This research was based on interviews with 23 grantmakers. Some of the key findings were:

  • Applications are not increasing, despite expectations but those with “small and easily accessible funding streams” are getting more applications
  • Grant-making trusts are reluctant to replace public funding
  • Some grant-making trusts try to minimise risk by having higher demands on charities’ finance
  • Grant-makers think a great application is one which is tailored, based on a well communicated, strong idea, and with convincing finances and people.
  • Vast amounts of time spent on applications that stand little or no chance of success. Typically, the ratio would be 3 or 4 applications for every grant awarded. For some, its 1 in 10.
  • Grant-makers recognise that keeping application numbers manageable is desirable for them. Yet every application costs everybody time and money.
  • Some grant-makers have improved their success rate for applications. “Spending more time on fewer applications makes sense.”
  • While 99% of charities want to wait no more than three months, not many grant-making trusts are able to achieve this, sometimes linked to how often trustees meet. Some grant-makers have worked hard to reduce waiting times.
  • Good working relationships and openness to contact can help the grant-making process i.e. reducing ineligible applications. Yet quite a few grantmakers do not have the time and resources for it because they receive high numbers of applications.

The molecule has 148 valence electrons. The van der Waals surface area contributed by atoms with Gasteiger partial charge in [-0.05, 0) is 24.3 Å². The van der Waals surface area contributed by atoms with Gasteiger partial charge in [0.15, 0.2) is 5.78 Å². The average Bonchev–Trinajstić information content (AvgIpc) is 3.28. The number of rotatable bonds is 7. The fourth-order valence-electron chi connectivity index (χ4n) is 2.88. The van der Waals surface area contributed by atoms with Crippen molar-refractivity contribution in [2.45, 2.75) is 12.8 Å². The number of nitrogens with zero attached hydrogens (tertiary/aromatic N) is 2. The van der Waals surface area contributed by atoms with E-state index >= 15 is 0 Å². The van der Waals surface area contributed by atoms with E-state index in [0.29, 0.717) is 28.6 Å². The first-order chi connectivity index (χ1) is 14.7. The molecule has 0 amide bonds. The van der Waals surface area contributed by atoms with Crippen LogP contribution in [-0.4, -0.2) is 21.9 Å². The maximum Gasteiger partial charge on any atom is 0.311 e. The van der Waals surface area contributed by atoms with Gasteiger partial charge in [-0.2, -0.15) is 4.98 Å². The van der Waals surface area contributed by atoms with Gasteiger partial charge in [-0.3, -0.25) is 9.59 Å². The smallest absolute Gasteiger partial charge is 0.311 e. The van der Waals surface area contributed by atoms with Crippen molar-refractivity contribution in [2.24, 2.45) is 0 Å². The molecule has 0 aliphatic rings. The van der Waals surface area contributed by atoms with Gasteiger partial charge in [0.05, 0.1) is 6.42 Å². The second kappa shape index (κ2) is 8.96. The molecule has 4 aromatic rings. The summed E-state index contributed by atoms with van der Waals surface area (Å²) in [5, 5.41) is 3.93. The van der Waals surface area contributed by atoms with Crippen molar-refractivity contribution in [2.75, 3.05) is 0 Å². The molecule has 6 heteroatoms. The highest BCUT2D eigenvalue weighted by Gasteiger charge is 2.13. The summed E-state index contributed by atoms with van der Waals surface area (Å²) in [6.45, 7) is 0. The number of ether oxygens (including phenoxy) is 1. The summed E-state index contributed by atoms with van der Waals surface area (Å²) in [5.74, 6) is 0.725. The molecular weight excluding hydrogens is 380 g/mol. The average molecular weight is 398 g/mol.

• Grant-makers want honesty (i.e. early notice of problems) which can irk charities who adapt their reports to the grant-maker. It is important is for grant-makers to ask themselves what they can do to encourage an honest working relationship
  • Most fundamental point for grant-makers is their power over charities – the ability to make or break a charity.
  • Grant-makers can do more than just grant but don’t often do this.
  • While charities value feedback, many grant-makers don’t, believing it to be a burden even though those who do say it is time well spent. Those who do report that not giving feedback at all is more likely to provoke an applicant than giving it.
  • Most grant-makers are reactive / responsive while some are more proactive.
  • Many grant-making trusts reluctant to provide funding for core costs, seeing such restrictions as “the very stuff of grant-making. “Grant-makers who cannot lay down restrictions lose their ability to set up goals, measure them and effect change”
  • Multi-year grants can reduce the time grant-makers spend evaluating applications
  • The vast majority of grant-makers fund revenue, not capital.
  • Charities think grant-makers want to fund innovative new projects while at the same time not wanting the risk of failure that comes with them. So they dress up existing work as new and exciting.
  • In most grant-making trusts, trustees are intimately involved in making decisions on individual applications.
  • Evaluation reports may be ignored, come too late or be less important than the ongoing relationship.

Source: Inside the mind of a grant-maker: Useful stuff on how grant-making works | nfpSynergy